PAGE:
Friday, 9 December 2011

Tea time for the Traditionally Built

Weird title, isn't it?  At least that's what grabbed my attention while looking for holiday reading at a bookstore.  Part of the "No. 1 Ladies Detective Agency" series, Tea Time for the Traditionally Built, by Alexander McCall Smith, promised to be a nice, gentle, fuss-free reading.  And it didn't fail.  Set in a dreamy Botswana, the book follows Mma Ramotswe, a tea-loving and "traditionally built" private detective and the various "misfortunes" in her life, while trying to run her agency.  I was immediately  hooked on it, mainly because it's very easy reading, with emotions not running high (and which would upset me), and with a pace which, though slightly slow, is actually calming and enjoyable.  There are various themes coming through the pages of this book (AIDS, differences between the sexes) that are still part of our lives.  Yet, while they do play a role in the characters' lives, I found that the primary theme was the one on the goodness of people and on the ways to enjoy life.  Mma Ramotswe is an example of this school of thought herself, managing to provide solutions to all problems in the end, while maintaining her good manners and politeness.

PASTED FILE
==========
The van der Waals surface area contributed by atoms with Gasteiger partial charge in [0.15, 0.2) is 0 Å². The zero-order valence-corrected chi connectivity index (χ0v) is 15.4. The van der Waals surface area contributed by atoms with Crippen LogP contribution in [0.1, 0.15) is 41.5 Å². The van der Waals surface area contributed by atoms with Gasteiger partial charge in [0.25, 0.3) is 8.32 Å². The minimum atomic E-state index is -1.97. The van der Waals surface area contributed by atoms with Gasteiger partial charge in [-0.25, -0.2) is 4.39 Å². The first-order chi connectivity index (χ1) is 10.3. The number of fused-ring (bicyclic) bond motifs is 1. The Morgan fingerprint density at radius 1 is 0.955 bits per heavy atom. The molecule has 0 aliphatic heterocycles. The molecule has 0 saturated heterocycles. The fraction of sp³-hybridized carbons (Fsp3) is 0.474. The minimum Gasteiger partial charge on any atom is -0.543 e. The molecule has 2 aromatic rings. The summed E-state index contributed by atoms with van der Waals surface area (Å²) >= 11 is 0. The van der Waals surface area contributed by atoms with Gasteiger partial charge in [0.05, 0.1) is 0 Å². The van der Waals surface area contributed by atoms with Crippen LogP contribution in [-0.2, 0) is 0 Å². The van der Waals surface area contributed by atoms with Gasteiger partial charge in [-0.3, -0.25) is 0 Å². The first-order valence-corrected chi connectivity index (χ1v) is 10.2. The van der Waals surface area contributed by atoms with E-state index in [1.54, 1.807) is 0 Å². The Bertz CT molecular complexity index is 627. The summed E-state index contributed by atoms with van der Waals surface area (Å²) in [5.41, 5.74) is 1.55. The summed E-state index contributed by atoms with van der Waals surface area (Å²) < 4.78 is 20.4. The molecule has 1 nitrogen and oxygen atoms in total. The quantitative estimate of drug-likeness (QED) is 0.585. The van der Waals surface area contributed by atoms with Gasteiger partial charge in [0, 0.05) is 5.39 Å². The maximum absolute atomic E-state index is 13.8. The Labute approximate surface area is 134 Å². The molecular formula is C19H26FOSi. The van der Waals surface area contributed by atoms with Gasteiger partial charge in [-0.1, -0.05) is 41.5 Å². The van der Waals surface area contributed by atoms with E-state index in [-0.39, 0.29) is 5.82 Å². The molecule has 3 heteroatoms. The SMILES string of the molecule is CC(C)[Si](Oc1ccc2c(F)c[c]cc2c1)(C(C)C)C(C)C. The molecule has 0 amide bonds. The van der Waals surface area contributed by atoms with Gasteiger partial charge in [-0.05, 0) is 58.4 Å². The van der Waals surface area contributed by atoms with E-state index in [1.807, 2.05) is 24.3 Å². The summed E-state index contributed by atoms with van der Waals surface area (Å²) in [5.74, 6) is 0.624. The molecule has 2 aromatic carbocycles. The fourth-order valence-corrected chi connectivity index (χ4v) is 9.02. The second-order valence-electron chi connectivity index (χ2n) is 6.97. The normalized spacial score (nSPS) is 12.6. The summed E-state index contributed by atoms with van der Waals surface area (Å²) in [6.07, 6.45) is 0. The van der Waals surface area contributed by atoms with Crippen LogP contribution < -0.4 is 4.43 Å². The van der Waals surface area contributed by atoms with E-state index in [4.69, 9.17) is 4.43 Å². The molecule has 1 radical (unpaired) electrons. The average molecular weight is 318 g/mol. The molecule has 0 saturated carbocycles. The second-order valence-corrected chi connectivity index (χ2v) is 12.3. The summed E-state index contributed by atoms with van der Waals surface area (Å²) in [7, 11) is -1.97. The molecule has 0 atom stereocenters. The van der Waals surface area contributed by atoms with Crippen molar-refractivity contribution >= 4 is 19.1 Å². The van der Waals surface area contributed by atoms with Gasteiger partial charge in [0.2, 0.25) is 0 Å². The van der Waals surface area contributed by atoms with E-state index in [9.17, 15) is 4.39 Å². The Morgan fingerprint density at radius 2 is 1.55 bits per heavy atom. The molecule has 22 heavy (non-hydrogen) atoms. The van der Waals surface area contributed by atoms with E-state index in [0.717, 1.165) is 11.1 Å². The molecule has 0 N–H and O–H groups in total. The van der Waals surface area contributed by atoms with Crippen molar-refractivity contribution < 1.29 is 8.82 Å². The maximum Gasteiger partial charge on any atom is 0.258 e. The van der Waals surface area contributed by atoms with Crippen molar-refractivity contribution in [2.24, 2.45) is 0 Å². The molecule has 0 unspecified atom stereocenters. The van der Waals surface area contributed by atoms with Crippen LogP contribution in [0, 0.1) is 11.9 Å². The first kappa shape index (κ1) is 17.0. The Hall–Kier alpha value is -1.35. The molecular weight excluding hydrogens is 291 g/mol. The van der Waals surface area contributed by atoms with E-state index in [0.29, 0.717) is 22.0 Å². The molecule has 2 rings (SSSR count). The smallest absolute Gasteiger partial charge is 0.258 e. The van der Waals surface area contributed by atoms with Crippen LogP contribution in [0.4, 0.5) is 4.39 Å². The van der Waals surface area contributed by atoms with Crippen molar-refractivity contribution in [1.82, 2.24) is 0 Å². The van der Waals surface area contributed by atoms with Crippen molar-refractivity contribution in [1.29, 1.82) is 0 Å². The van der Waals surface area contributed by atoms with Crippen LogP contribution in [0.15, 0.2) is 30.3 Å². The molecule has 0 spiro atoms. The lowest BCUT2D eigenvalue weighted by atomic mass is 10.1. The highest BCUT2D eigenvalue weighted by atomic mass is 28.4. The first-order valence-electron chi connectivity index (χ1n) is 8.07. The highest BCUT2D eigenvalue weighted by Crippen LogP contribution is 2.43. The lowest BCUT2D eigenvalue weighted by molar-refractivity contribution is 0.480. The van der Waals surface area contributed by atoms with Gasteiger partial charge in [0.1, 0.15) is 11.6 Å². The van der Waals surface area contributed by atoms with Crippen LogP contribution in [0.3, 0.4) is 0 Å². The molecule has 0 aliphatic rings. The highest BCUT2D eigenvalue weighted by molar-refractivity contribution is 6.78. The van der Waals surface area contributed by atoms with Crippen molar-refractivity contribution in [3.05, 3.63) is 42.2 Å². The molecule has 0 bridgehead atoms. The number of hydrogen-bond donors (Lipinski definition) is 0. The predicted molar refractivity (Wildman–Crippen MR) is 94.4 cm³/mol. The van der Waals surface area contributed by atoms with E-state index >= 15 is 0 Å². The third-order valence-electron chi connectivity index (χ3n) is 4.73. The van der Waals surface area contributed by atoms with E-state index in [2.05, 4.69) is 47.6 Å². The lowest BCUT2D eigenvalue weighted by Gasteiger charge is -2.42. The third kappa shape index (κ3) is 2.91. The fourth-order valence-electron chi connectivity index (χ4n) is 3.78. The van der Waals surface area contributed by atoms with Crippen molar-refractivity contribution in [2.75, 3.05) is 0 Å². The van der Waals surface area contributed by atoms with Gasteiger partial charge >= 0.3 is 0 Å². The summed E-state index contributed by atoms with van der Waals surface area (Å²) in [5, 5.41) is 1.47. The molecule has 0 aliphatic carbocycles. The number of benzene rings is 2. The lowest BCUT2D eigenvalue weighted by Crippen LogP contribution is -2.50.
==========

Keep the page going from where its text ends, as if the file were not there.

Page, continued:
This not a book that will trigger deep thoughts; it will leave, however, a feeling of thorough enjoyment.  I wouldn't go as far as calling it "chick-lit", but its purpose is exactly the same:  fill my reading time with a story that's captivating, sweet, carefree.  A welcome break to be taken with tea and doughnuts.

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